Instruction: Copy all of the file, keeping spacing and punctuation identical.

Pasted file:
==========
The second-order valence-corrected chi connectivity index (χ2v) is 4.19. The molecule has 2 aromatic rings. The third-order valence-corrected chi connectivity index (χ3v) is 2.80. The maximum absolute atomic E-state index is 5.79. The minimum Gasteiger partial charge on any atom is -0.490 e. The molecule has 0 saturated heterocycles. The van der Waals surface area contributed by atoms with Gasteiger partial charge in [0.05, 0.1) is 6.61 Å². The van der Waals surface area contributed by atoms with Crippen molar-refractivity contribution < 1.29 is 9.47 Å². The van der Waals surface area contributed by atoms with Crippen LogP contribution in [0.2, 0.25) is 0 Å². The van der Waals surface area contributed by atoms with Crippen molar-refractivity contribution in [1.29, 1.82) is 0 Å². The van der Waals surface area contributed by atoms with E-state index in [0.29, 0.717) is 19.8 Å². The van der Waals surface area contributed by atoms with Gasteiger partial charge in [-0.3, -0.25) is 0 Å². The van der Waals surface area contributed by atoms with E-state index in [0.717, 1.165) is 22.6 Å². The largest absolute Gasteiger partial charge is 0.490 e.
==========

The second-order valence-corrected chi connectivity index (χ2v) is 4.19. The molecule has 2 aromatic rings. The third-order valence-corrected chi connectivity index (χ3v) is 2.80. The maximum absolute atomic E-state index is 5.79. The minimum Gasteiger partial charge on any atom is -0.490 e. The molecule has 0 saturated heterocycles. The van der Waals surface area contributed by atoms with Gasteiger partial charge in [0.05, 0.1) is 6.61 Å². The van der Waals surface area contributed by atoms with Crippen molar-refractivity contribution < 1.29 is 9.47 Å². The van der Waals surface area contributed by atoms with Crippen LogP contribution in [0.2, 0.25) is 0 Å². The van der Waals surface area contributed by atoms with Crippen molar-refractivity contribution in [1.29, 1.82) is 0 Å². The van der Waals surface area contributed by atoms with E-state index in [0.29, 0.717) is 19.8 Å². The van der Waals surface area contributed by atoms with Gasteiger partial charge in [-0.3, -0.25) is 0 Å². The van der Waals surface area contributed by atoms with E-state index in [0.717, 1.165) is 22.6 Å². The largest absolute Gasteiger partial charge is 0.490 e.